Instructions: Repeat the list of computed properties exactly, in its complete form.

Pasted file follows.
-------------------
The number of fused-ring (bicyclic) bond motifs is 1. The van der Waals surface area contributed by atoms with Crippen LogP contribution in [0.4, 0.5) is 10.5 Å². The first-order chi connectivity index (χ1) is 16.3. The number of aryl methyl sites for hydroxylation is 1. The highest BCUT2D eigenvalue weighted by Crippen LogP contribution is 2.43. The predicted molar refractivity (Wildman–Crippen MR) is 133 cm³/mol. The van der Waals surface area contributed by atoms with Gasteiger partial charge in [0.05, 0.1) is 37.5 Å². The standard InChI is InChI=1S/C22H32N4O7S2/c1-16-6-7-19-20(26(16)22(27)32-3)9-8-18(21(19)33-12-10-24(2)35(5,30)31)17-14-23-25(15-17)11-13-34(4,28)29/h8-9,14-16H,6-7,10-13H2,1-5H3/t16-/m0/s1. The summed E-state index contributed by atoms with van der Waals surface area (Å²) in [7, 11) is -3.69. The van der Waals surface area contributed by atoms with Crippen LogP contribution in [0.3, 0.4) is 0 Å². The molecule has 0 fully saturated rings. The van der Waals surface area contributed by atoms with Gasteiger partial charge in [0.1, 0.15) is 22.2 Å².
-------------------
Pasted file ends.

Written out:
The number of fused-ring (bicyclic) bond motifs is 1. The van der Waals surface area contributed by atoms with Crippen LogP contribution in [0.4, 0.5) is 10.5 Å². The first-order chi connectivity index (χ1) is 16.3. The number of aryl methyl sites for hydroxylation is 1. The highest BCUT2D eigenvalue weighted by Crippen LogP contribution is 2.43. The predicted molar refractivity (Wildman–Crippen MR) is 133 cm³/mol. The van der Waals surface area contributed by atoms with Gasteiger partial charge in [0.05, 0.1) is 37.5 Å². The standard InChI is InChI=1S/C22H32N4O7S2/c1-16-6-7-19-20(26(16)22(27)32-3)9-8-18(21(19)33-12-10-24(2)35(5,30)31)17-14-23-25(15-17)11-13-34(4,28)29/h8-9,14-16H,6-7,10-13H2,1-5H3/t16-/m0/s1. The summed E-state index contributed by atoms with van der Waals surface area (Å²) in [7, 11) is -3.69. The van der Waals surface area contributed by atoms with Crippen LogP contribution in [0.3, 0.4) is 0 Å². The molecule has 0 fully saturated rings. The van der Waals surface area contributed by atoms with Gasteiger partial charge in [0.1, 0.15) is 22.2 Å².